On Saturday afternoon, an explosion ripped through a building on 13th Avenue and 42nd Street, killing a woman. It is being reported that the previous tenants had removed an appliance from the apartment, a stove, without properly disconnecting the gas line. Three others, including a 10-year old boy, have been taken to Maimonides Hospital with injuries. One of the injured may have serious, debilitating injuries to his leg and feet.

Gas explosions, like the one that occurred in March at 121 Second Avenue which killed two, should not occur. For example, the 121 Second Avenue explosion was caused by one or more gas lines being illegally and improperly tapped. Sometimes people only have moments between the times they smell gas and the explosion. In 2014, eight people were killed when 1644 and 1646 Park Avenue in East Harlem were obliterated by a gas leak caused by faulty welding of two ConEd pipes and a large hole in a nearby sewer main that New York City failed to fix, according to the National Transportation Safety Board.

According to ConEd, if you smell a distinctive, strong odor like rotten eggs, if you see a white cloud, mist, fog, bubbles in standing water, or blowing dust or vegetation that appears to be dead or dying for no reason, or hear roaring, hissing, or whistling, leave the area immediately and call 911 or ConEd to report a gas leak.

Gas explosions are almost always the cause of negligence. If you, or a loved one, is injured in a gas explosion, you should talk to an experienced trial lawyer immediately to determine your rights and potential claims. The experienced trial lawyers at Feldman, Kronfeld & Beatty are available at (212) 425-0230 or at to discuss with you any injuries that you may have suffered due to a gas explosion.

Friday, October 2, 2015

Elevator Horror: Man Trapped Between Elevator and Lobby, Killed

This morning, another horrible accident that could only be the result of a building owner's or elevator operator's negligence occurred: a man was trapped between an elevator and the lobby of his apartment building and killed. He and his roommate lived in The Espoir building in Williamsburg, on Hope Street near Union Avenue. As the elevator went down, the elevator's doors never closed.  When he tried to jump out of the elevator, it suddenly shot upwards, trapping his body inside the elevator and his head outside the elevator. Worst of all, he wasn't killed immediately: his roommate, who was with him as he died, reported that she actually felt his pulse slow and stop nearly a minute after the accident occurred.

Deaths by elevator accidents in the city are rare, but they do happen. In 2011, an advertising executive named Suzanne Hart was killed by an elevator that suddenly shot up; the Department of Buildings later learned that workers for Transel bypassed a door safety circuit with a jumper cable and allowed people to use that elevator.

Elevator accidents are uncommon, but they can sometimes cause terribly and long-lasting injuries. Whether it's as minor as misleveling or as major as catching people as they enter or exit, anyone who is the victim of an elevator accident should call an experienced trial lawyer to discuss their rights or possible claims. It should be noted that courts in New York consider misleveling elevators and some other elevator accidents to be so extreme that any injury that comes from such accidents must be the elevator's fault, under the theory of res ipsa loquitur. The attorneys at Feldman, Kronfeld & Beatty are available at (212) 425-0230 or at to discuss with you potential claims you may have if you are injured by an elevator.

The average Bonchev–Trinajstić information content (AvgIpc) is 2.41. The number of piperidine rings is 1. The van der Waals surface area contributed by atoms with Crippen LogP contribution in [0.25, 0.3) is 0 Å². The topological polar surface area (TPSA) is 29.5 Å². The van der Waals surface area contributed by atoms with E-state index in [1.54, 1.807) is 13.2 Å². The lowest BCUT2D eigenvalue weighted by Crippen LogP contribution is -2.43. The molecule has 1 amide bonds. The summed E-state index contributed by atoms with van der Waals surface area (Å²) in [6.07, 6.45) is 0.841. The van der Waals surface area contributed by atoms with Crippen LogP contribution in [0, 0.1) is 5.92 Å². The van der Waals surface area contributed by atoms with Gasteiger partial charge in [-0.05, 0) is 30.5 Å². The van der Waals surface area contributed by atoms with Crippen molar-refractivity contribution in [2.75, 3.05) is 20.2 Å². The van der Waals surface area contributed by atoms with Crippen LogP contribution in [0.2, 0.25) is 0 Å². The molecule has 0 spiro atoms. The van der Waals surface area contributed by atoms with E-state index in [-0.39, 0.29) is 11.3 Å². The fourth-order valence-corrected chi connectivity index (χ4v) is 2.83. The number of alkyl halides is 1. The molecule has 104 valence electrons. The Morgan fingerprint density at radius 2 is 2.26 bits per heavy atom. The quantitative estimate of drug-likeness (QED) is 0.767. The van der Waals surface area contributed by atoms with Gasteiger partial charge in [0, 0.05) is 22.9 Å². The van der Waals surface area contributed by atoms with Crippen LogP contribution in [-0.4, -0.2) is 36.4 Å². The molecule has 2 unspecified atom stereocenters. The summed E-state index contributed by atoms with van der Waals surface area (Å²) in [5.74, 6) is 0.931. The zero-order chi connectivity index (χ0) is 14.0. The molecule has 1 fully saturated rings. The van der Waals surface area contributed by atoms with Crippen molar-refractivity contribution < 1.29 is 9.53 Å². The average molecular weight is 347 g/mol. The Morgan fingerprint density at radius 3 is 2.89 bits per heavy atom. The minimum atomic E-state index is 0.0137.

Thursday, October 1, 2015

1st Judicial Department, Appellate Division Roundup: September 29, 2015 Edition

The 1st Department is issuing a significant number of decisions against, but most of them on September 29, 2015 dealt with criminal appeals. However, there were a few cases involving personal injuries:

Golubowski v. City of New York, et al. and 150 Williams Street Associates, L.P. et al.

The plaintiff, a plumber, was dismantling pipes in a building owned by the defendant, 150 Williams Street. He was on a ladder, and a leaky overhead sprinkler system was dripping water down on top of him. The ladder became wet and slippery, and he slipped and fell and sustained personal injuries. The plaintiff won his summary judgment motion, because the defendants provided him the ladder, and the scaffold that the defendants already provided was in use by plaintiff's co-worker and unavailable for the particular project.

In re Jacobs v. New York State Division of Human Rights

On July 17, 2013, the New York State Division of Human Rights found that Mr. Jacobs had engaged in housing discrimination based on age and discrimination, and had caused mental pain and suffering and punitive damages to the woman that was discriminated against. In all, Jacobs had to pay $75,000.00 in damages, $20,000.00 to the woman he discriminated against. Furthermore, it was confirmed that compensatory damages for mental pain, suffering, and anguish in a housing discrimination case was proper.

PRACTICE TIP: Kenneh v. Jey Livery Service